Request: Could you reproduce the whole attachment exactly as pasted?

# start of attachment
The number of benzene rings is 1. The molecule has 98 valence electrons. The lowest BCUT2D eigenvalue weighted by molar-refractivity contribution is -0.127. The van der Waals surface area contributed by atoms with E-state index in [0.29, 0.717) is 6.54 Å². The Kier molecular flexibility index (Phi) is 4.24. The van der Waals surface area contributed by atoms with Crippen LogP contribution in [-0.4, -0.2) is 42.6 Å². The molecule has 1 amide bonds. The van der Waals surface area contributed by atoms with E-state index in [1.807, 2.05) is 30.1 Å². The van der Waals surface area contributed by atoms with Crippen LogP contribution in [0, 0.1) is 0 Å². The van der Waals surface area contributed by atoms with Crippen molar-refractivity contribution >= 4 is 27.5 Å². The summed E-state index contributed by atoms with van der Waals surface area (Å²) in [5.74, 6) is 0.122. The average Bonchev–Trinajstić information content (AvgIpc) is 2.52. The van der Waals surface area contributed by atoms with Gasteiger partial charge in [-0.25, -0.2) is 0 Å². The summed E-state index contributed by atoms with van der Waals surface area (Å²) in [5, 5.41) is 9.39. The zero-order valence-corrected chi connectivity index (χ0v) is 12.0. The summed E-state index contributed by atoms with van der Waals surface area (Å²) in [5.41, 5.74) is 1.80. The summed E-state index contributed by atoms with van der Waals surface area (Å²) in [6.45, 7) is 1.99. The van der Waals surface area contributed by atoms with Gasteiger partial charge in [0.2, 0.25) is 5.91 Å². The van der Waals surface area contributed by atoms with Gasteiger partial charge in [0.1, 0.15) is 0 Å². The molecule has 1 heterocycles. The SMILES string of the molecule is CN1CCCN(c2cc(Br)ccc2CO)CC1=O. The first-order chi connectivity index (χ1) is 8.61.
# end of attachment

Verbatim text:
The number of benzene rings is 1. The molecule has 98 valence electrons. The lowest BCUT2D eigenvalue weighted by molar-refractivity contribution is -0.127. The van der Waals surface area contributed by atoms with E-state index in [0.29, 0.717) is 6.54 Å². The Kier molecular flexibility index (Phi) is 4.24. The van der Waals surface area contributed by atoms with Crippen LogP contribution in [-0.4, -0.2) is 42.6 Å². The molecule has 1 amide bonds. The van der Waals surface area contributed by atoms with E-state index in [1.807, 2.05) is 30.1 Å². The van der Waals surface area contributed by atoms with Crippen LogP contribution in [0, 0.1) is 0 Å². The van der Waals surface area contributed by atoms with Crippen molar-refractivity contribution >= 4 is 27.5 Å². The summed E-state index contributed by atoms with van der Waals surface area (Å²) in [5.74, 6) is 0.122. The average Bonchev–Trinajstić information content (AvgIpc) is 2.52. The van der Waals surface area contributed by atoms with Gasteiger partial charge in [-0.25, -0.2) is 0 Å². The summed E-state index contributed by atoms with van der Waals surface area (Å²) in [5, 5.41) is 9.39. The zero-order valence-corrected chi connectivity index (χ0v) is 12.0. The summed E-state index contributed by atoms with van der Waals surface area (Å²) in [5.41, 5.74) is 1.80. The summed E-state index contributed by atoms with van der Waals surface area (Å²) in [6.45, 7) is 1.99. The van der Waals surface area contributed by atoms with Gasteiger partial charge in [0.2, 0.25) is 5.91 Å². The van der Waals surface area contributed by atoms with Gasteiger partial charge in [0.1, 0.15) is 0 Å². The molecule has 1 heterocycles. The SMILES string of the molecule is CN1CCCN(c2cc(Br)ccc2CO)CC1=O. The first-order chi connectivity index (χ1) is 8.61.